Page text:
Backgammon Holding Game Basic Concepts
One situation in backgammon that you'll become very familiar with is having an anchor or two on the opposing side of the board on the outfield and your opponent being in the same situation. In backgammon, this situation is called a holding game. There are several holding game strategies that will come into play but we will only tackle the basic concepts for this strategy.
There are two basic concepts that one must understand before learning the other strategies for the holding game. The first one is to recognize if you have a holding game in the making. The second concept is knowing which checkers you should move once a holding game comes into play.
Let's start with the very first basic concept for the backgammon holding game, which is recognizing if you have one in play. One secret to being a better backgammon player is to know and adapt your strategies to the situation on the board. You can't adjust your strategy if you can't recognize what game plan is plausible on the backgammon board.
You have a holding game if you have anchors on the outfield (i.e. outer table and opponent's home board). You may have one or two anchors or even more as long as you have outfield points you very well have a holding game. Your anchors should not be cornered by an opposing prime and the rest of your checkers have cleared any opposing contact.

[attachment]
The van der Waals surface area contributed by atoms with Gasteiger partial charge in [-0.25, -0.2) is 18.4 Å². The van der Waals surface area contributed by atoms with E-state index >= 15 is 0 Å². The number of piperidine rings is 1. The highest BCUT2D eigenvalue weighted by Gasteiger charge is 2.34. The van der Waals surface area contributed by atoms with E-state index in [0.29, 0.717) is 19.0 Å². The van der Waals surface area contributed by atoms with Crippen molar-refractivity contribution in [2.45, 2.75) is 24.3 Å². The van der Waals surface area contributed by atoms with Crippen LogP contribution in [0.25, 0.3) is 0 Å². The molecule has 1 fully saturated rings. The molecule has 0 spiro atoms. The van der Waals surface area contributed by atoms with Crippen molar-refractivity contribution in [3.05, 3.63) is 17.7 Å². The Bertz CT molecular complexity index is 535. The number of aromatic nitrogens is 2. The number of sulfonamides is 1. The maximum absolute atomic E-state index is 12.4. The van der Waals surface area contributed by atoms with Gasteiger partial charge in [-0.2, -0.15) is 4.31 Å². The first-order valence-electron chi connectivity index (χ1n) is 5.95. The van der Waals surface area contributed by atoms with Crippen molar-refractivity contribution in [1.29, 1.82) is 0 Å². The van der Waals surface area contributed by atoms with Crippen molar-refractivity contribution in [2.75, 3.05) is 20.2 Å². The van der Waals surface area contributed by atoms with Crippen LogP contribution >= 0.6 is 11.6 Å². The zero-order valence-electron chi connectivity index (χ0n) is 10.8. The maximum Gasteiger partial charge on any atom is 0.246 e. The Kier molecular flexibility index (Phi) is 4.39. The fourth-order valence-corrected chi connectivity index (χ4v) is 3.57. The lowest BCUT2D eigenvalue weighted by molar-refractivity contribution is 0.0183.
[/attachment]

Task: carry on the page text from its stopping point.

One thing we'd like to emphasize is that you don't have a holding game if your anchors are pinned behind a prime that is around four points in length. This in turn is now a priming game and not a holding game. Once you recognize this backgammon strategy you move to the next step.
In a holding game, the threat comes from the anchors you and your opponent has set up. Both of you are waiting for the correct moment to hit a blot. The next step is to hit when an opportunity comes in a backgammon game. If that opportunity isn't there then your next likely step in a holding game is to make more home board points.
You don't want to leave blots when you are in a holding game in backgammon. Getting hit at this point in the game will be a disaster. One big break for you to move your anchors forward is when you roll doubles. When you do roll doubles you should move your anchors especially the ones on your opponent's home board. When your luck strikes get doubles on the dice then prioritize moving your anchors.
Understanding these basic concepts for the backgammon holding game is necessary. The holding game is a rather typical situation you'll regularly be in.